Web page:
• Sat
  • Jul 26, 2014
  • Updated: 5:15am

Fair views

PUBLISHED : Wednesday, 01 June, 2011, 12:00am
UPDATED : Wednesday, 01 June, 2011, 12:00am

As expected, the proposed introduction of national education in schools has triggered much debate on exactly what students are to be educated about. Critics and sceptics worry that it will become 'brainwashing', imposing government-mandated politically correct viewpoints on schoolchildren at the expense of alternative perspectives and tolerance of political dissent. Supporters, by contrast, consider it essential in inculcating a sense of national identity.

Fourteen years after reunification, the sense of nationhood among Hong Kong people remains somewhat ambivalent. The suppression of Chinese national sentiments during colonial rule and the ideological schism over revolution in contemporary China have led to baggage filled with scepticism and alienation.

Furthermore, circumstances often discourage the debate of national matters. While Hong Kong people are sometimes blamed for not caring enough about national developments, they are at the same time cautioned against being too immersed in mainland affairs, which are said to belong to the 'other' system, especially over human rights and other politically sensitive issues.

If we are serious about national education, we should aim to groom an active national citizenship, instead of a passive and superficial form of national identification. National education, if done well, gives people a sense of belonging, solidarity and pride in being part of a community of ethnic, cultural and historical affinity. Such bonding is essential to purposeful pursuits.

Narrow-minded national or ethnic sentiments, however, breed exclusion, prejudice and even hostility towards people of another race or country. Throughout history, wars and atrocities have occurred in the name of nationalism; it led to the Holocaust and other ethnic cleansing. How to balance national pride and cross-national and cross-cultural inclusiveness is a great challenge for leaders and teachers all around the world.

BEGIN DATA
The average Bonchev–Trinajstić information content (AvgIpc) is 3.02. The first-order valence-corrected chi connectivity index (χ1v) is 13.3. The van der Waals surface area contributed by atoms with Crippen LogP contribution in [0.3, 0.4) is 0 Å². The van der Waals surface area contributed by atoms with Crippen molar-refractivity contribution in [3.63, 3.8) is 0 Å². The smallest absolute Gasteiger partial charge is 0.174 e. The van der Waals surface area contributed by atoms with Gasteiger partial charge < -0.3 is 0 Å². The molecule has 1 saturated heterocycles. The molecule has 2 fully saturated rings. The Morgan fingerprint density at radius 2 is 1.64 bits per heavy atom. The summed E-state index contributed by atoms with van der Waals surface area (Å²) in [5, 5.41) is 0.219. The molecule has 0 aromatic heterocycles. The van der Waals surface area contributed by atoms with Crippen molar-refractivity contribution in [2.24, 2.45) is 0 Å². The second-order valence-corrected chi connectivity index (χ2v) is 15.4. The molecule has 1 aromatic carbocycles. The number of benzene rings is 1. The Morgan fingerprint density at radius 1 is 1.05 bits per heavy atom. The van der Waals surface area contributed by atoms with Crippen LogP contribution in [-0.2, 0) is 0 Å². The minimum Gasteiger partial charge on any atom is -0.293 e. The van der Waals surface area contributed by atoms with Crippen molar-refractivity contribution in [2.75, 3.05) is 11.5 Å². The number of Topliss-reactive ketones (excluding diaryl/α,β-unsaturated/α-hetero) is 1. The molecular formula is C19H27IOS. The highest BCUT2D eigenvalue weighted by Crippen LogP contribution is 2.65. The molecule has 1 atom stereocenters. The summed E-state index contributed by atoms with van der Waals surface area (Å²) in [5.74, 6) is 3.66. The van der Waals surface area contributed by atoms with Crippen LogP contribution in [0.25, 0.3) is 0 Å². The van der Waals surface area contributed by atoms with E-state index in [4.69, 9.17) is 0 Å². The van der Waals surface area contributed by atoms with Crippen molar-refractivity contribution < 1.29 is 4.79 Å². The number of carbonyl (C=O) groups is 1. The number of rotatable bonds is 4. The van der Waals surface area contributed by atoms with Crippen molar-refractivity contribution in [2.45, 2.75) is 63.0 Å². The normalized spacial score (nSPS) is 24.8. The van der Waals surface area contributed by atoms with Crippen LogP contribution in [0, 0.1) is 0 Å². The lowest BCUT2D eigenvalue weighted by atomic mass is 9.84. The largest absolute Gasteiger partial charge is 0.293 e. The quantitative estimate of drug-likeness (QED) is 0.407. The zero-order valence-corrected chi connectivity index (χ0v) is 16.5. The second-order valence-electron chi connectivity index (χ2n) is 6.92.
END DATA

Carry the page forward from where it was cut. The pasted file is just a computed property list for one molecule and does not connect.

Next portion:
In national education, what can be learned or inculcated about the national identity? Ideally, we learn to appreciate our nation's peoples, culture, history, and geographical and demographic features. These apparently innocent elements can sometimes be very controversial, because wars and hostilities are often a result of drawing boundaries and demarcating differences precisely on the basis of ethnicity, geography, and cultural and religious affiliation.

Things become worse when it comes to how contemporary history is to be interpreted. For China, the perennial rivalry between the Kuomintang and communist versions of history of the past century, and the inhibitions, or even ban, on a full discourse on the Cultural Revolution and the 1989 Tiananmen incident are notable cases in point. National education, like citizenship education, cannot be totally devoid of politics or even ideology, and politics often serves to divide instead of unite.

So what will national education achieve within the context of a school curriculum? Suspicions of brainwashing are not a sufficient reason for ignoring the need for and merit of a national identity, just as one would not question the purpose of civic education, which may entail controversies and diverse views about institutions, rules, norms and common values of a society.

Yet we must be careful of the risk of promoting narrow nationalism or patriotism, or only an official definition of national identity. We must allow room for students, and indeed citizens, to study, understand and reflect on the 'nation' from multiple perspectives - appreciating national achievements while also not ignoring national failures. National identity is not the same as undoubting loyalty to one's national government and what it does.

All these complications mean it's not easy to implement national education. We should accept such complications and 'grey areas', and leave them to conscientious and honest discussions and reflections by students and teachers. Examinations with rigid right or wrong answers do not help. Neither should the education authorities set a very detailed curriculum. What is needed are 'space' and 'time' within the school curriculum, in both the material and intellectual senses, to facilitate purposeful and critical inquiry.

The current debates on the government's consultation paper on moral and national education should be a good test of whether such a spirit of inquiry is possible. Just attacking national education as brainwashing and indoctrination or defending it as patriotism would be to miss this important point.

Anthony Cheung Bing-leung is an executive councillor and founder of SynergyNet, a policy think tank

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